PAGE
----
The US Department of Justice has formally unsealed indictments against Chinese tech giant Huawei. The charges relate to theft of trade secrets from carrier T-Mobile and for fraud related to sanction infractions.
Ten criminal counts relate to a 2012 espionage effort by Huawei employees to gain information about a T-Mobile smartphone testing robot named “Tappy.” The carrier pursued civil charges against the telecommunications firm in 2015 as well as $500 million in damges, but was only awarded about $4 million.
The indictment, which carries on with much of the evidence and other materials of the original suit, claims that the Huawei employees secretly took photos, measured parts and even stole a part of Tappy for replication. When T-Mobile found out, Huawei defended itself by saying the employees were “rogue actors.” But internal emails from 2013 detail an incentives scheme that rewarded Huawei workers for stealing trade secrets.
13 counts target Huawei and three affiliates — including its CFO, Meng Wanzhou — on claims that the company lied to banks on Huawei’s ownership role in an Iranian affiliate company and that it laundered money to a third-party to keep control of the company while officially moving the firm off the books. The department alleges that the company tried to obstruct the government’s investigation into its behavior.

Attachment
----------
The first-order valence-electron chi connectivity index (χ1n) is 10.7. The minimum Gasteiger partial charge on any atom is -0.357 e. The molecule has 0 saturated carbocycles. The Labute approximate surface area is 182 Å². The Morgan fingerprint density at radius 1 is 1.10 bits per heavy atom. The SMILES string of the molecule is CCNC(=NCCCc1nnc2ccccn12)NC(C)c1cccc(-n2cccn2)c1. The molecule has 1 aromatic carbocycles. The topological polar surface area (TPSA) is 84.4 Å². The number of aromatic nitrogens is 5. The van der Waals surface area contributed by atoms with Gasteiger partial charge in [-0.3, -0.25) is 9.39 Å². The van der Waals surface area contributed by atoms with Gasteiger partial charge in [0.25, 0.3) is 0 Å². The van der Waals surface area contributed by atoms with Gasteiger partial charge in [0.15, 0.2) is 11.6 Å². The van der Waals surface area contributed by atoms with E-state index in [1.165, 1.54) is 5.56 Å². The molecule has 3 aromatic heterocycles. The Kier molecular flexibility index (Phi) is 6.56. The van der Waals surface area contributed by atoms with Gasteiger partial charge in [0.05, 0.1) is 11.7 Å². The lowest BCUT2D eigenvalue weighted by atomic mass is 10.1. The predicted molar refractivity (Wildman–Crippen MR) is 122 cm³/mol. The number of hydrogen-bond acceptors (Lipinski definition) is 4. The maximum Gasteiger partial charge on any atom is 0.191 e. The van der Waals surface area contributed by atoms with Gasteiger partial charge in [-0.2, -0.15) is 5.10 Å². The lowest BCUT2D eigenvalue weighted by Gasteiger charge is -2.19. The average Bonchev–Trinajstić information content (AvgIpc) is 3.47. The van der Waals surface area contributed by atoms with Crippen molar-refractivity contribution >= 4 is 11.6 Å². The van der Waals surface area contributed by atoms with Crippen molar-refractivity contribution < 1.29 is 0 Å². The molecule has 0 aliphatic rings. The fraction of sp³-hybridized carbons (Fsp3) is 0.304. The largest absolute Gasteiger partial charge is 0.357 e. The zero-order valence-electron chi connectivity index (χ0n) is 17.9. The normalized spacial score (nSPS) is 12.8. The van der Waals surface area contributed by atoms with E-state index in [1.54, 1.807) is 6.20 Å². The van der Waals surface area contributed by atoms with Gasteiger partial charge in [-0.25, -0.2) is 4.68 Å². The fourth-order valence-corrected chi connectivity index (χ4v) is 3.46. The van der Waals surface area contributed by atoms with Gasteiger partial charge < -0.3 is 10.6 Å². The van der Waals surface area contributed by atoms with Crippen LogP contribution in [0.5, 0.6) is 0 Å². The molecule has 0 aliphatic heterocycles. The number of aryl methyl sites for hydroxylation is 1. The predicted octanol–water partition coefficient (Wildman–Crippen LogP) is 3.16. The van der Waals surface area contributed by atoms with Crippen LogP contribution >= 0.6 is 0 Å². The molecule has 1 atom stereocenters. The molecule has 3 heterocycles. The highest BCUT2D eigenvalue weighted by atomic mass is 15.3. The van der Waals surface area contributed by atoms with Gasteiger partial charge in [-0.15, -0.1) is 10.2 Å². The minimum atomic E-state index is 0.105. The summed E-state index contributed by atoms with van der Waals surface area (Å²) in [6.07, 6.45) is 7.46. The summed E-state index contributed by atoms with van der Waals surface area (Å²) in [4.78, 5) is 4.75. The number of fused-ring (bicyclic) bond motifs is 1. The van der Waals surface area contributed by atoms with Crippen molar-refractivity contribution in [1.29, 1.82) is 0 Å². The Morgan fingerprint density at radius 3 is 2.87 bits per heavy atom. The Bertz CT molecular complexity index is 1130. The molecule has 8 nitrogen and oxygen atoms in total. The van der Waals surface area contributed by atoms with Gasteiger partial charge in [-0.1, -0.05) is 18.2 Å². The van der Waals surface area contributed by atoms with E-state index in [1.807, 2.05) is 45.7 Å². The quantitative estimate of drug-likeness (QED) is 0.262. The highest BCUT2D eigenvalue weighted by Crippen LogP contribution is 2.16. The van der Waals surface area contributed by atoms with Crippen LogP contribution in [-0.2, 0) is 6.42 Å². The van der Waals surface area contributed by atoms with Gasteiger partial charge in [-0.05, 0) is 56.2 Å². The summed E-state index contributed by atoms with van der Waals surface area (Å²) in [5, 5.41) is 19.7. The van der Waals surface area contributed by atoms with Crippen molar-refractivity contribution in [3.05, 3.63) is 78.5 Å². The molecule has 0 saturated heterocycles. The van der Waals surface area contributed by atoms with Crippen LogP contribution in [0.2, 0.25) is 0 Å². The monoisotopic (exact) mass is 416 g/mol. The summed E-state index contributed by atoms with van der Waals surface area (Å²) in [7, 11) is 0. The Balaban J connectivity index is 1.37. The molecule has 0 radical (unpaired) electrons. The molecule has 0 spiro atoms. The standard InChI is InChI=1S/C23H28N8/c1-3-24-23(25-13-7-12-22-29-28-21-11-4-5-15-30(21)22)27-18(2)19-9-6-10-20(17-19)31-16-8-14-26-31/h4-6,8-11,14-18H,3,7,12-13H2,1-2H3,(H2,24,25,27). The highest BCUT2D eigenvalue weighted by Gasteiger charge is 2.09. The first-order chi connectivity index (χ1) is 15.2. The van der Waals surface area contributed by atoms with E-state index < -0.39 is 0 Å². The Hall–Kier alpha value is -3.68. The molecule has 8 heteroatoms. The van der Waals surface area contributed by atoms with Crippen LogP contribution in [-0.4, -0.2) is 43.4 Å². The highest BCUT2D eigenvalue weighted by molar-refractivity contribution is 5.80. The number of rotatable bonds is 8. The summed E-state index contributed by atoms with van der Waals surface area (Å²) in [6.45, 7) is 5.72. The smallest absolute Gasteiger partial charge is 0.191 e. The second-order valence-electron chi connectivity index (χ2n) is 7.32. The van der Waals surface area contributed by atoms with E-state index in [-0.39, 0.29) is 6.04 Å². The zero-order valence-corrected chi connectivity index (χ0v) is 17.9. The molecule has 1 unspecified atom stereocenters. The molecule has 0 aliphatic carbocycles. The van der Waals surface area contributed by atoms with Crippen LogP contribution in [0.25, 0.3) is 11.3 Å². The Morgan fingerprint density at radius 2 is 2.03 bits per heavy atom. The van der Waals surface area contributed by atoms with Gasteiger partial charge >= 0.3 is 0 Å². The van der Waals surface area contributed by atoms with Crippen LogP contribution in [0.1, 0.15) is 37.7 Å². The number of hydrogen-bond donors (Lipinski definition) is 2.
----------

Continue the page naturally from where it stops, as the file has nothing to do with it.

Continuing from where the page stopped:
Meng was arrested in Canada on the charges and is currently on bail. The US is requesting her extradition.
Huawei has responded to the charges in a statement which reads:
[alert variation=”alert-warning”]Updated with a statement from Huawei obtained from TechCrunch.[/alert]
Huawei is disappointed to learn of the charges brought against the company today […]After Ms. Meng’s arrest, the Company sought an opportunity to discuss the Eastern District of New York investigation with the Justice Department, but the request was rejected without explanation. The allegations in the Western District of Washington trade secret indictment were already the subject of a civil suit that was settled by the parties after a Seattle jury found neither damages nor willful and malicious conduct on the trade secret claim. The Company denies that it or its subsidiary or affiliate have committed any of the asserted violations of U.S. law set forth in each of the indictments, is not aware of any wrongdoing by Ms. Meng, and believes the U.S. courts will ultimately reach the same conclusion.